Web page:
Members of the Uvularia genus are hardy perennials that range in height from 30 to 45 cm (12 to 18 inches) in height.
They have drooping leaves and bloom in the springtime. The flowers of Uvularia species are drooped bells of yellow.
Some common names for Uvularia species grown in the garden include Cowbells, Merry Bells, Wood Daffodil, and Bellwort.
Uvularia grandifloria - Large-flowered Bellwort by wackybadger.
If you are planning to grow cowbells (Uvularia plants) from seed then start outdoors at the end of summer from fresh seed.
Seeds should be sown into flats and lightly covered once sown. Sink the flats into a shady area and cover with glass; keep soil moist.
The germination time of Uvularia ranges from one to six months. Once strong enough transplant the cowbell to their final location at the end of spring.
Ideally Uvularia should be spaced from 15 to 30 cm (6 to 12 inches) apart (dependent upon the size of species).
Cowbells prefer to grow in shady or partially shaded areas of the garden that have a rich and acidic woodland soil (pH 5 to 6) which is moist.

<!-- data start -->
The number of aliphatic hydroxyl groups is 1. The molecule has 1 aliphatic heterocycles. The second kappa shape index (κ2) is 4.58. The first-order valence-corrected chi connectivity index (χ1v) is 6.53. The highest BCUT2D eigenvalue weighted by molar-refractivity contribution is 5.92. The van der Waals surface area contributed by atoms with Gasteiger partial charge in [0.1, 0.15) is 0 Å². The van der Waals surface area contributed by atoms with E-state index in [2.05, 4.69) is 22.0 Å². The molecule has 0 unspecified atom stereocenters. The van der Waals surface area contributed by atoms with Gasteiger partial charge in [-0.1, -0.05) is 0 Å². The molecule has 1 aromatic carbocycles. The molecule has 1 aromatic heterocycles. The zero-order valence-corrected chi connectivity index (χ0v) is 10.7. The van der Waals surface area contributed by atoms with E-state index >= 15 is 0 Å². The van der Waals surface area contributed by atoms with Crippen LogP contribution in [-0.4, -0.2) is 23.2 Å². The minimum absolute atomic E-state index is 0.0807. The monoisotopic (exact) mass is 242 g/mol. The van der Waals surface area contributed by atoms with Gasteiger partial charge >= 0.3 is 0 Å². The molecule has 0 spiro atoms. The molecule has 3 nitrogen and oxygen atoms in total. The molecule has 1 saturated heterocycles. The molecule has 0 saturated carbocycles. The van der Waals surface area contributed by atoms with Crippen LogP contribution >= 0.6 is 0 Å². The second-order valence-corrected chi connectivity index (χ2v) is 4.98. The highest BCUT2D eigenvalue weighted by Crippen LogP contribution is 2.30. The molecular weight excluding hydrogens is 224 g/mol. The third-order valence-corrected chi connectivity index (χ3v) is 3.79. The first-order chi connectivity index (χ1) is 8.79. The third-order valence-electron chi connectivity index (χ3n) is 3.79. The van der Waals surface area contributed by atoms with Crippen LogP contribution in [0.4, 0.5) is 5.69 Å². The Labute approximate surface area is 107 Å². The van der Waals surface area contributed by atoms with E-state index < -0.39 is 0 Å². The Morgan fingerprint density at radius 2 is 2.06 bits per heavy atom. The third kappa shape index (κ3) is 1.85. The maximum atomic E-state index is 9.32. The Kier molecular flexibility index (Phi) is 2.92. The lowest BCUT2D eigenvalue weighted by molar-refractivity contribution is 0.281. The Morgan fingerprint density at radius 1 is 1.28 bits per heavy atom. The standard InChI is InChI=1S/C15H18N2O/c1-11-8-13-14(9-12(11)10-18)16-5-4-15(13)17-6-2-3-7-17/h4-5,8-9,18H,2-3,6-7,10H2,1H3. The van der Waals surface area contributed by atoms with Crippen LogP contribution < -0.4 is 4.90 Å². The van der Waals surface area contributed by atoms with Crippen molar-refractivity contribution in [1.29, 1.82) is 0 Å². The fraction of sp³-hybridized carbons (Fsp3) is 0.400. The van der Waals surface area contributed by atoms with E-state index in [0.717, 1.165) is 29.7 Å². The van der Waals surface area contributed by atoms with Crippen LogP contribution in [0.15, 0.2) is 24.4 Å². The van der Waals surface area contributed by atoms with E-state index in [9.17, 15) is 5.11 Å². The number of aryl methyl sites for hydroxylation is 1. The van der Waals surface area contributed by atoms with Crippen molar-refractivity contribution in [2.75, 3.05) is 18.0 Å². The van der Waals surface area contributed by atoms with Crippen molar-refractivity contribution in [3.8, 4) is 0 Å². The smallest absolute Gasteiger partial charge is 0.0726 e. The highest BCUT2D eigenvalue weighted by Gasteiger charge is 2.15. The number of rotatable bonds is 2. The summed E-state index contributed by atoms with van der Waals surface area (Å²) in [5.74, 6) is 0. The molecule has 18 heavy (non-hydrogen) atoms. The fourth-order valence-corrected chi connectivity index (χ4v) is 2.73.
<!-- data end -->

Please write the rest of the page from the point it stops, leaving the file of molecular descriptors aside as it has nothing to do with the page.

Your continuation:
Plants of the Uvularia genus such as cowbells, Wood daffodils and Merry bells are easy to look after. They like a moist soil so keep well watered.
Being a woodland plant they like shade, especially their roots, so ensure that cowbells always have a good mulch of leaf mold. If you require more plants then propagate cowbells by division in the spring.
The Uvularia genus, also known as Bellwort, comprises approximately 5 species.
Yes, Uvularia species are appreciated for their bell-shaped flowers. They're excellent for woodland gardens or shaded borders.
The most commonly grown species is Uvularia grandiflora, known as the Large-flowered Bellwort.
Uvularia species are not typically known for their fragrance, but their delicate, bell-shaped flowers are quite attractive.
Uvularia prefers partial to full shade and moist, well-drained soil. They're a good choice for woodland gardens or shaded borders.
Currently, Uvularia is not known to be invasive in the USA. Always refer to local regulations for accurate information.
To remove Uvularia, uproot the entire plant including the root system to prevent regrowth.
The Uvularia plant genus is a part of the Colchicaceae family. It comprises about five species of perennial plants native to North America.
Uvularia plants grow well in partial shade and moist, well-drained soil. They can be propagated from seeds sown in fall or by division in spring. Known for their bell-shaped yellow flowers, they are commonly found in woodland gardens.